The nitrogen target changed from total nitrogen to dissolved inorganic nitrogen in priority areas. The sediment target was expanded to include particulate nutrients (particulate nitrogen and particulate phosphorus) in priority areas.

The pesticide target increased and now reports overall toxic loads. Previously the toxicity of individual pesticides was not taken into account. Progress towards these targets since 2009 is assessed using modelling.

Graph data (.csv, 431 b)

Reef 2050 Long-Term Sustainability Plan

The Reef 2050 Long-Term Sustainability Plan is the Australian and Queensland governments' overarching framework for protecting and managing the reef from 2015 to 2050. It responds to the challenges facing the reef and presents actions to protect its Outstanding Universal Value while allowing ecologically sustainable development and use. Improving water quality is one of the themes of the plan and it incorporates the goal and targets of the Reef Water Quality Protection Plan.

Regional water quality relative risk and priority pollutants for management

Great Barrier Reef

The greatest water quality risks to the Great Barrier Reef are nitrogen, sediment and pesticides.
*Management priority: nitrogen and pesticides from sugarcane and erosion management in grazing.

Cape York

Includes 43,000 square kilometres of catchments that drain into the reef. The main agricultural land use is grazing.
*Overall relative risk: low.
*Management priority: maintain the current values of the region.

Wet Tropics

Covers 22,000 square kilometres. The main agricultural land uses are grazing, sugarcane and horticulture.
*Overall relative risk: very high.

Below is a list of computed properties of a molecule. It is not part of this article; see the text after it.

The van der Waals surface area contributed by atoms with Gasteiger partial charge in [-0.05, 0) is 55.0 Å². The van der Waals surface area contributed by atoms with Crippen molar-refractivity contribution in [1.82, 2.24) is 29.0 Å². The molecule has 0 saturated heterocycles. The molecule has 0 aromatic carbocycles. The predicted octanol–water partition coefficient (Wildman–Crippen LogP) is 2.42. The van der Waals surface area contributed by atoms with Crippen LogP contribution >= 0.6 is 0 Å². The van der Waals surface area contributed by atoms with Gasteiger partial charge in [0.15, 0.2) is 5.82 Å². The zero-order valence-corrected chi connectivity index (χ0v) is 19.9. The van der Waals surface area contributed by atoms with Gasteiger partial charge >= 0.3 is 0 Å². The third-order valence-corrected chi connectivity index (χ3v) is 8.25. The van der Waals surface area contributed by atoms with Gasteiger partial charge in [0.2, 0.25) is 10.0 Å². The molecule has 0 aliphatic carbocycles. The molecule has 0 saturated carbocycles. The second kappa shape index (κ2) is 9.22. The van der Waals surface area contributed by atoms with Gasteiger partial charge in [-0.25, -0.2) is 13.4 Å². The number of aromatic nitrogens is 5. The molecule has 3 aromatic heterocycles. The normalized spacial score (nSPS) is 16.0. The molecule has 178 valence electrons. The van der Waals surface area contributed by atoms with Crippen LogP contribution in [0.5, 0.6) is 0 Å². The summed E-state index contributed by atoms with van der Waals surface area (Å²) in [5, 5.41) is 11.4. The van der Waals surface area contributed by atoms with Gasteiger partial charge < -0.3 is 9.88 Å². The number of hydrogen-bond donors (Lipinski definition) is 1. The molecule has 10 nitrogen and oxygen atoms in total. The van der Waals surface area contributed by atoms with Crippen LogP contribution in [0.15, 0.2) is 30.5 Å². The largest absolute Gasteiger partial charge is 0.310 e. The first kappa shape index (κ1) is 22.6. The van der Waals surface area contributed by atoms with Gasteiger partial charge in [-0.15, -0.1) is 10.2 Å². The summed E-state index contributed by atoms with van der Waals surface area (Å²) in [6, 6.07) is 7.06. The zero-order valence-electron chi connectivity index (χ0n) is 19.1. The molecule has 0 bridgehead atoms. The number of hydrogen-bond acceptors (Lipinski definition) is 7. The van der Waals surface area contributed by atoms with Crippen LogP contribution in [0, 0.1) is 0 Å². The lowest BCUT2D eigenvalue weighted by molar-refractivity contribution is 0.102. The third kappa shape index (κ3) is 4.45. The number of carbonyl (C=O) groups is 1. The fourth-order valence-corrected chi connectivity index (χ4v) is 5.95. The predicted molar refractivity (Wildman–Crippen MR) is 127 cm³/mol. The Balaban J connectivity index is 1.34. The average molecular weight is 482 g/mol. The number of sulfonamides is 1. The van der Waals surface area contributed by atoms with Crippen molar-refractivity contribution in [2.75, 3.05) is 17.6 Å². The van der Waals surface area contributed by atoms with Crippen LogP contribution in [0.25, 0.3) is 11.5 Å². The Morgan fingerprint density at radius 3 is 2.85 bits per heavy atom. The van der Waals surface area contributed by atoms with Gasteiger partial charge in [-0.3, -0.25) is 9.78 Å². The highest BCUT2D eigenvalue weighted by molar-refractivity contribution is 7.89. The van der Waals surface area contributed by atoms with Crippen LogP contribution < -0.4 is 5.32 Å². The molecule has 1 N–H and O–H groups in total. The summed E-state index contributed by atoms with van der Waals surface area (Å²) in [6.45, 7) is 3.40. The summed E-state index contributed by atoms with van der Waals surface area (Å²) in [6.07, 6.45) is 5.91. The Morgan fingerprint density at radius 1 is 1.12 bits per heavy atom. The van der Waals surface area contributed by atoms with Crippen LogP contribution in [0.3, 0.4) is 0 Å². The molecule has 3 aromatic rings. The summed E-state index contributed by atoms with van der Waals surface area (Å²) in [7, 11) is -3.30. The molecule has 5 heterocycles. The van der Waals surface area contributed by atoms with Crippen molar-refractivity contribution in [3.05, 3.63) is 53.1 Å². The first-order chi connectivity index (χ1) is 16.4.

*Management priority: nitrogen from sugarcane and bananas, pesticides from sugarcane.

Burdekin

Covers 141,000 square kilometres and is largely drained by the Burdekin River system. The main agricultural land use is grazing.
*Overall relative risk: high.
*Management priority: nitrogen and pesticides from sugarcane and erosion management in grazing.

Mackay Whitsunday

Covers an area of 9000 square kilometres. The main agricultural land uses are grazing and sugarcane.
*Overall relative risk: moderate.
*Management priority: pesticides and nitrogen from sugarcane.

Fitzroy

Covers 156,000 kilometres and is the largest region draining into the reef lagoon. Grazing is the predominant land use.
*Overall relative risk: high.
*Management priority: erosion management and pesticides in grazing and cropping.

Burnett Mary

Covers 53,000 kilometres square kilometres. The main agricultural land use is grazing.
*Overall relative risk: uncertain.
*Management priority: erosion management and grazing.

*Water quality relative risk in relation to the Great Barrier Reef and priority pollutants for management in each region from Brodie, J. et al. 2013 Reef Water Quality Scientific Consensus Statement 2013, Department of the Premier and Cabinet, Queensland Government, Brisbane.

Results

For more information, read the frequently asked questions (PDF, 387K).

Contributors

Last updated:
22 March, 2016